CEO Monthly July 2017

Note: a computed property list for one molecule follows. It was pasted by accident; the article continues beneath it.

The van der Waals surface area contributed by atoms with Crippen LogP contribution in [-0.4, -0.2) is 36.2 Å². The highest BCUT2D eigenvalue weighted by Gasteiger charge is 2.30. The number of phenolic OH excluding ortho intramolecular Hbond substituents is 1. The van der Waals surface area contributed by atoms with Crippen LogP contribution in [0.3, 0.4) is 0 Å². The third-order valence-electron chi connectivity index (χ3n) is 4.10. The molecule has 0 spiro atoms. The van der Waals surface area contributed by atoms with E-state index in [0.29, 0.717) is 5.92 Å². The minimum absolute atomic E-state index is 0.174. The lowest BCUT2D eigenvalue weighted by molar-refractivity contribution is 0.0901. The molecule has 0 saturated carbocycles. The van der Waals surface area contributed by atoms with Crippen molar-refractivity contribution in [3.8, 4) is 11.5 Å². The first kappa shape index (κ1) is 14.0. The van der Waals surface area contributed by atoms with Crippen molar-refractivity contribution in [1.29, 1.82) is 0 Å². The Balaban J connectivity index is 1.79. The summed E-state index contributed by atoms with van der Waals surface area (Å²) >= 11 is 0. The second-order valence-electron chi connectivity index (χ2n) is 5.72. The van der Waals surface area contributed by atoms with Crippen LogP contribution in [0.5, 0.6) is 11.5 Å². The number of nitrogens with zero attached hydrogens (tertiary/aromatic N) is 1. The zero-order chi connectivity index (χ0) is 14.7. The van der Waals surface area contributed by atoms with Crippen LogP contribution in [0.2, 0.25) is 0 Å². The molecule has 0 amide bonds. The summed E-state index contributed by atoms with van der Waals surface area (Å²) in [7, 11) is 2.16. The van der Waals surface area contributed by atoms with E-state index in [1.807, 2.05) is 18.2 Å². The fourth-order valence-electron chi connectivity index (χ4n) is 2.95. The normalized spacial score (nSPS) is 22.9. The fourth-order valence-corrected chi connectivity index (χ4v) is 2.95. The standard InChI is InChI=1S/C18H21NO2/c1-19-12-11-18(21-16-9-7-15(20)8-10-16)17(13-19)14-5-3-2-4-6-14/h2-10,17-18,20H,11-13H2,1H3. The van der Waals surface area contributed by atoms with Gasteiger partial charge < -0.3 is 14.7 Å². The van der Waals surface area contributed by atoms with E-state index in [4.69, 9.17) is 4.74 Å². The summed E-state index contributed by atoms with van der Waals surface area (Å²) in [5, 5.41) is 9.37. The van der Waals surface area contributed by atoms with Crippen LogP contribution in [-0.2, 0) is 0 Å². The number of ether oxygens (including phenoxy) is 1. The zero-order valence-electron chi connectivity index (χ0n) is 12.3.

6 CEO MONTHLY / JULY 2017 , insights into what the public expects from business leaders today. While our survey shows that Millennials are favourable toward CEOs speaking out, Weber Shandwick’s audits of company reactions to recent policy decisions revealed that many CEOs are also not responding. This latest survey also asked consumers what they think the risks are of not speaking out. Half of Americans (47%) believe the biggest risk of a CEO not speaking out on a hotly debated issue is some form of criticism, whether it comes from the media (30%), customers (26%), employees (2%) or the government (9%). Top perceived risks do not differ by generation. Additional findings In addition to the results outlined above, our research also finds the following: • Millennials are more likely to have heard of CEO activism (48%) than Gen Xers (29%) and boomers (35%). • Millennials are more favourable in general of CEO activism (42%) than Gen Xers (25%) and boomers (24%). They also exhibit favourability even when an issue is unrelated to the company’s direct business (37% Millennials, 19% Gen Xers, 17% boomers). • Half of Millennials (50%) think CEO activism has an influence on the government compared to 31 % of both Gen Xers and boomers. Perhaps that is a strong reason for why they favour CEOs taking a stand. • Millennials perceive the primary reason CEOs take a public position on an issue is to get attention in the media (36%). This is followed by selling more products or services (22%), showing how the issue aligns with their corporate values (21%), and building their company’s reputation (21%). Millennials are most likely to have taken an action because of a CEO’s stance on an issue (74%) followed by Gen Xers (63%) and boomers (55%). The top action taken by Millennials is talking about the CEO’s stance with people they know. Given Gen Xers’ and boomers’ general displeasure with CEO activism, it is not surprising that they register their displeasure by boycotting a CEO activist’s company. “Our research on CEO activism continues to show strong enthusiasm among the Millennial generation for CEOs speaking out,” said Leslie Gaines-Ross, chief reputation strategist of Weber Shandwick. “For companies looking to increase sales, recruitment, innovation and word of mouth, Millennials’ bias toward CEO activism should not be overlooked. This generation is heavily purpose- driven and is already changing the game when it comes to how we work and where people want to work.” A Guide to CEO activism CEOs speaking out on hotly debated current issues comes with both risks and rewards, and the generational gap we revealed in response to CEO activism makes these factors even more pronounced. Based on our study, Weber Shandwick identified 15 strategies that CEOs and their companies should consider when approaching activism, 10 of which are below. For more information, click here to read the full CEO Activism in 2017: High Noon in the C-Suite report. • Don’t ignore the slippery generational slope. Millennials are moving into the next generation of leadership and they do not want their CEOs to be bystanders. • Estimate the price of silence. Millennials are watching. • Be fully prepared to commit time and company resources. • Look in the mirror to make sure your organisation practices what it preaches. You will be held accountable. • Consider the channels, messages and tone of voice used when speaking out. Ensure the reasons behind the CEO’s stance are clearly articulated and vetted. • Strength in numbers such as petitions, coalitions, etc. might be a viable solution to a steady drumbeat of contentious political and social issues. • Have a crisis preparedness plan for a potential social media firestorm. • Expect to be asked to speak up the next time a hot button issue arises. • Develop a thick skin and anticipate criticism. • Establish a firm link between the issue, your company’s values and its business. About the research Weber Shandwick partnered with KRC Research in March and April 2017 to conduct an online survey of 1,021 U.S. adults 18 years of age and older, representing the general population of America. It is the second annual wave in of our CEO Activism research. They survey describes CEO activism to respondents as follows: “In the past year or so, some chief executive officers (CEOs, or top leaders of companies) have spoken out publicly and taken a stand on controversial issues. For example, CEOs have spoken up about social, political and environmental issues such as climate change, income fairness, same-sex marriage, immigration, gun control and discrimination.” The generations are defined as follows: Millennials (ages 18-36), Gen Xers (ages 37-52), boomers (ages 53-71). For more information, visit